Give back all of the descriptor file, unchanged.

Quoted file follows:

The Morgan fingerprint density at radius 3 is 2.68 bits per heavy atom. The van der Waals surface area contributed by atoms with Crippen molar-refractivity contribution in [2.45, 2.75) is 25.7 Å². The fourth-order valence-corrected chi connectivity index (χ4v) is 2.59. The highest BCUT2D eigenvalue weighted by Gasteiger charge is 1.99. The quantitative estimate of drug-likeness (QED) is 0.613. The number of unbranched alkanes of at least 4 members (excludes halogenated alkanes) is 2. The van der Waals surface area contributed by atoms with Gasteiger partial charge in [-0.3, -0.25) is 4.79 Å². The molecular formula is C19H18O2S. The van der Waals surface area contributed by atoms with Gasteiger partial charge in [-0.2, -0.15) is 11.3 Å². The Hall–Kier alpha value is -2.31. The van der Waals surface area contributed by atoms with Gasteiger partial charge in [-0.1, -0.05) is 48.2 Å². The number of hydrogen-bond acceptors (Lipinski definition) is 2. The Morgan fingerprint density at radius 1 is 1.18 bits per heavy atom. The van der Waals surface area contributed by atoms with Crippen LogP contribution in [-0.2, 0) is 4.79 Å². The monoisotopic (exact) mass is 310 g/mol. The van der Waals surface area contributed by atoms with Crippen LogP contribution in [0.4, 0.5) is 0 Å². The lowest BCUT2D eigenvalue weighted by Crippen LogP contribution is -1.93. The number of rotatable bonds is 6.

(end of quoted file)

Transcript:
The Morgan fingerprint density at radius 3 is 2.68 bits per heavy atom. The van der Waals surface area contributed by atoms with Crippen molar-refractivity contribution in [2.45, 2.75) is 25.7 Å². The fourth-order valence-corrected chi connectivity index (χ4v) is 2.59. The highest BCUT2D eigenvalue weighted by Gasteiger charge is 1.99. The quantitative estimate of drug-likeness (QED) is 0.613. The number of unbranched alkanes of at least 4 members (excludes halogenated alkanes) is 2. The van der Waals surface area contributed by atoms with Gasteiger partial charge in [-0.3, -0.25) is 4.79 Å². The molecular formula is C19H18O2S. The van der Waals surface area contributed by atoms with Gasteiger partial charge in [-0.2, -0.15) is 11.3 Å². The Hall–Kier alpha value is -2.31. The van der Waals surface area contributed by atoms with Gasteiger partial charge in [-0.1, -0.05) is 48.2 Å². The number of hydrogen-bond acceptors (Lipinski definition) is 2. The Morgan fingerprint density at radius 1 is 1.18 bits per heavy atom. The van der Waals surface area contributed by atoms with Crippen LogP contribution in [-0.2, 0) is 4.79 Å². The monoisotopic (exact) mass is 310 g/mol. The van der Waals surface area contributed by atoms with Crippen LogP contribution in [0.4, 0.5) is 0 Å². The lowest BCUT2D eigenvalue weighted by Crippen LogP contribution is -1.93. The number of rotatable bonds is 6.